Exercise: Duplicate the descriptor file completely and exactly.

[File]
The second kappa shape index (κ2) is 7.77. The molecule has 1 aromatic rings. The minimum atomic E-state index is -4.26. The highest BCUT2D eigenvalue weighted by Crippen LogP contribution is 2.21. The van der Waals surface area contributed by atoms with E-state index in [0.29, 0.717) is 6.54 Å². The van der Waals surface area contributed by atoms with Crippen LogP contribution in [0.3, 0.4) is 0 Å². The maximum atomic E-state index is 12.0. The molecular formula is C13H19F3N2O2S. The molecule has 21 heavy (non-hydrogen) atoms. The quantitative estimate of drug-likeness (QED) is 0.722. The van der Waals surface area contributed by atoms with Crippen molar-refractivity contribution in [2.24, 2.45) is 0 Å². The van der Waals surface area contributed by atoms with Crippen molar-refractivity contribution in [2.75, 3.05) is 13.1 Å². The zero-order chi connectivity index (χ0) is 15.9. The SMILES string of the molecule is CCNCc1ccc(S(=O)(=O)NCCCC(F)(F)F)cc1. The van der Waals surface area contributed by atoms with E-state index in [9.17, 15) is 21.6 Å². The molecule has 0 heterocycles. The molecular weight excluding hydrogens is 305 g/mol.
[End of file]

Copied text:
The second kappa shape index (κ2) is 7.77. The molecule has 1 aromatic rings. The minimum atomic E-state index is -4.26. The highest BCUT2D eigenvalue weighted by Crippen LogP contribution is 2.21. The van der Waals surface area contributed by atoms with E-state index in [0.29, 0.717) is 6.54 Å². The van der Waals surface area contributed by atoms with Crippen LogP contribution in [0.3, 0.4) is 0 Å². The maximum atomic E-state index is 12.0. The molecular formula is C13H19F3N2O2S. The molecule has 21 heavy (non-hydrogen) atoms. The quantitative estimate of drug-likeness (QED) is 0.722. The van der Waals surface area contributed by atoms with Crippen molar-refractivity contribution in [2.24, 2.45) is 0 Å². The van der Waals surface area contributed by atoms with Crippen molar-refractivity contribution in [2.75, 3.05) is 13.1 Å². The zero-order chi connectivity index (χ0) is 15.9. The SMILES string of the molecule is CCNCc1ccc(S(=O)(=O)NCCCC(F)(F)F)cc1. The van der Waals surface area contributed by atoms with E-state index in [9.17, 15) is 21.6 Å². The molecule has 0 heterocycles. The molecular weight excluding hydrogens is 305 g/mol.